Truck is a bounty hunter who gets a job to track down a guy named Gator. When he and his partner find him, a chase ensues and Gator is killed. This makes Gator's woman, Dorinda, very angry ... See full summary »
When the express elevators in the Millennium Building, one of New York's most famous landmarks, start to malfunction and behave in erratic ways, elevator mechanic Mark Newman is sent out to... See full summary »
Goldie returns from five years at the state pen and winds up king of the pimping game. Trouble comes in the form of two corrupt white cops and a crime lord who wants him to return to the ... See full summary »
Based on the movies of the same name, John Shaft is a two-fisted black private eye along the lines of Mike Hammer and Phillip Marlowe. Each week presents a different case and a different ... See full summary »
John Shaft is the ultimate in suave black detectives. He first finds himself up against Bumpy, the leader of the Black crime mob, then against Black nationals, and finally working with both against the White Mafia who are trying to blackmail Bumpy by kidnapping his daughter. Written by
John Vogel <firstname.lastname@example.org>
Much of the action in the movie centers around 125th Street in Harlem. Shaft's apartment (exterior only) was located in Manhattan's Greenwich Village at 55 Jane Street, across the street from the (real) "No Name Bar" at 621 Hudson Street. The former bar was ultimately transformed into deli. See more »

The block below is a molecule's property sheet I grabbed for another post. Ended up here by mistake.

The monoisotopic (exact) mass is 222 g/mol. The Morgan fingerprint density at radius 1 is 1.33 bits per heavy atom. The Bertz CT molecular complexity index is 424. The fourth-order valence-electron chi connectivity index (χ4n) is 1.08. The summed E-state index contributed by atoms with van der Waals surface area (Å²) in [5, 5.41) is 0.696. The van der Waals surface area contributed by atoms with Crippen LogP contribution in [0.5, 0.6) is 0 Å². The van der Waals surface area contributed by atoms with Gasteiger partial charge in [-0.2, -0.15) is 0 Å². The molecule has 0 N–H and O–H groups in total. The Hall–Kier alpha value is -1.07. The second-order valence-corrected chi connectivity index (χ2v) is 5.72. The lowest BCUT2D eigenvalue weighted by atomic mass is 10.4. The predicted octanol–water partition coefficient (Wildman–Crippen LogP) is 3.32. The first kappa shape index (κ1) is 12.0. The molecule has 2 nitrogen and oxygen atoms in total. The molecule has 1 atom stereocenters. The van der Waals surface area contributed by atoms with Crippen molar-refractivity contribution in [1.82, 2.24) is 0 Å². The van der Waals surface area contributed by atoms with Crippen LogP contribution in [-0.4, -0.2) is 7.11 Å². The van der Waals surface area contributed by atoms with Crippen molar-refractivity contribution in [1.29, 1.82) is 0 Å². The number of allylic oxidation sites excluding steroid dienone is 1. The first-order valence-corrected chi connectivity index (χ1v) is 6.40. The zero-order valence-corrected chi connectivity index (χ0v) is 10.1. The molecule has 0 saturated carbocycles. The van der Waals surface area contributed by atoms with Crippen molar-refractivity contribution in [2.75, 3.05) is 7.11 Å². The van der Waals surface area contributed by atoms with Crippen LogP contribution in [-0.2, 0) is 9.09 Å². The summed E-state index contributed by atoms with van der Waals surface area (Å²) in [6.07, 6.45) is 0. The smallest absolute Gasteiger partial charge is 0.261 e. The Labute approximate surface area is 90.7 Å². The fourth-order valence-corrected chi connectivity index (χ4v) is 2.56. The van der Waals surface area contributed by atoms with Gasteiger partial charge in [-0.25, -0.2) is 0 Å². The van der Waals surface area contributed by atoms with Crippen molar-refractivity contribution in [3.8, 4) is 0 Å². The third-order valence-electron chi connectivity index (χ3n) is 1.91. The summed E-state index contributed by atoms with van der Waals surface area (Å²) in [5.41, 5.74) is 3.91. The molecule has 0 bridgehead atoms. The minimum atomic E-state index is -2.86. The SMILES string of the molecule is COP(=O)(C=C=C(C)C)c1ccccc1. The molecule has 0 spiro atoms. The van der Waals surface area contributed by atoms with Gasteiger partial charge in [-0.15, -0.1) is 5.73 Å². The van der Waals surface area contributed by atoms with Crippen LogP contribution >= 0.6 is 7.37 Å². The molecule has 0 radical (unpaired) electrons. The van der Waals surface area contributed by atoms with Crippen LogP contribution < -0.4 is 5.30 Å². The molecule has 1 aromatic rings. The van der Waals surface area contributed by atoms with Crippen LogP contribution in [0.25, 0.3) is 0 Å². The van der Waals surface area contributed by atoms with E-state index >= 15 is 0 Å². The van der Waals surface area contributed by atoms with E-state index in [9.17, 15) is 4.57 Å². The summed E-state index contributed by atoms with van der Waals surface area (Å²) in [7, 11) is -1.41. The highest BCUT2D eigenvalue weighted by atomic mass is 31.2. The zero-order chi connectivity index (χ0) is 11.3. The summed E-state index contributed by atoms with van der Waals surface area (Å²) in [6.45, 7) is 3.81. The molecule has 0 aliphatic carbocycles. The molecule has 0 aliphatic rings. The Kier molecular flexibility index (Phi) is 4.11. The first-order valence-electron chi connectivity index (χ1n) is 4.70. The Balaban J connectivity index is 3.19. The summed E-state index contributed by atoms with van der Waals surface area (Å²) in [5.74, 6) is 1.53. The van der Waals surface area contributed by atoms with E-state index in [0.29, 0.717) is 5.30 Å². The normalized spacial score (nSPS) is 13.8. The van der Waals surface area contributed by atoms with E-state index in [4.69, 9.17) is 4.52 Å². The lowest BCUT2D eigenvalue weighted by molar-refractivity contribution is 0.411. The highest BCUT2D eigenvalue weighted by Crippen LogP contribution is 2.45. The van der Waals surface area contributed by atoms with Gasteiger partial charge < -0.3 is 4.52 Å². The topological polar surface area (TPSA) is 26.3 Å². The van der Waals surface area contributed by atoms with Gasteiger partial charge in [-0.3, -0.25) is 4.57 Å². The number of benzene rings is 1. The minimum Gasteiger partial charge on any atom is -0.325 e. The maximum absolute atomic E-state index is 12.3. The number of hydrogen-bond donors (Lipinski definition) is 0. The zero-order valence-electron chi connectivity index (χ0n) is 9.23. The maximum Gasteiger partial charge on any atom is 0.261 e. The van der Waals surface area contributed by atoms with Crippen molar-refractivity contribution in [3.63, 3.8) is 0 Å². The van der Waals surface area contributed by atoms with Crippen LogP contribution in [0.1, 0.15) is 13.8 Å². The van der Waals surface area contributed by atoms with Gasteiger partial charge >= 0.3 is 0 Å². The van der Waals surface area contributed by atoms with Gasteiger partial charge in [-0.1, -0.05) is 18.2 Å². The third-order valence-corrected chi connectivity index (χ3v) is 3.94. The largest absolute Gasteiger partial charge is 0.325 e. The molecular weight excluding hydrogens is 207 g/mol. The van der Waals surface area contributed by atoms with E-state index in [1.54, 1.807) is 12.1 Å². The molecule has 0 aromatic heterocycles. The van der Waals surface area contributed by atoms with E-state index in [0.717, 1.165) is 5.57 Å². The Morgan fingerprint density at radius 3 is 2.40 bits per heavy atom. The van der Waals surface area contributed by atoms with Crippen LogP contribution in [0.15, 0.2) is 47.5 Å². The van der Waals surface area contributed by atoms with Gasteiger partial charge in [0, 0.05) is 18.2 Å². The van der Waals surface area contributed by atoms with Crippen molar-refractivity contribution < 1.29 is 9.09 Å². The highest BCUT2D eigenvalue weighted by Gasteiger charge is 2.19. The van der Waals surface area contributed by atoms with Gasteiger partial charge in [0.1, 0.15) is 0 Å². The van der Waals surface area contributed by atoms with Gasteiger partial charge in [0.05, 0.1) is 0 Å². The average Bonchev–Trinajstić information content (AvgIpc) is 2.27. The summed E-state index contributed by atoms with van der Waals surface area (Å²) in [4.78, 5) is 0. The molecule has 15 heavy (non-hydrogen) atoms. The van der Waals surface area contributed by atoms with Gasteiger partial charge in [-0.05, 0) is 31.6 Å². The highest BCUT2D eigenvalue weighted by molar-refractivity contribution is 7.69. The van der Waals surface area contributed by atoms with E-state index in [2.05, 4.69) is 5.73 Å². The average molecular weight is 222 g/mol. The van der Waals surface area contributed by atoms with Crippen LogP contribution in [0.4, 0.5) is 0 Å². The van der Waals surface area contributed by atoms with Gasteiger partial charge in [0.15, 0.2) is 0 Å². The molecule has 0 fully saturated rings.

During Bumpy's visit to Shaft's office, the hat Bumpy is wearing changes. As Bumpy faces Shaft, the brim is turned down all the way around the hat. There is also a small gold buckle seen on the leather hat band. When the camera moves to Bumpy's left, to include Shaft, the hat's brim is turned up in back, and the buckle is missing. See more »
[holding up his middle finger to a cab driver who is honking his horn at him]
Up yours! Get out the way!
See more »
I can. Because this is not only the greatest black-exploitation film ever, but also one of the best films of the 70's era. Richard Roundtree brings out Ernest Tidyman's John Shaft like no one else can (not even Samuel L. Jackson in the new shaft can compete) as the ultimate bad-a** who must investigate a kidnapping. One of the most memorable films ever made, especially by the Oscar winning song (and nominated score) by Isaac Hayes, which made his breakthrough as his funk thing grew. A+
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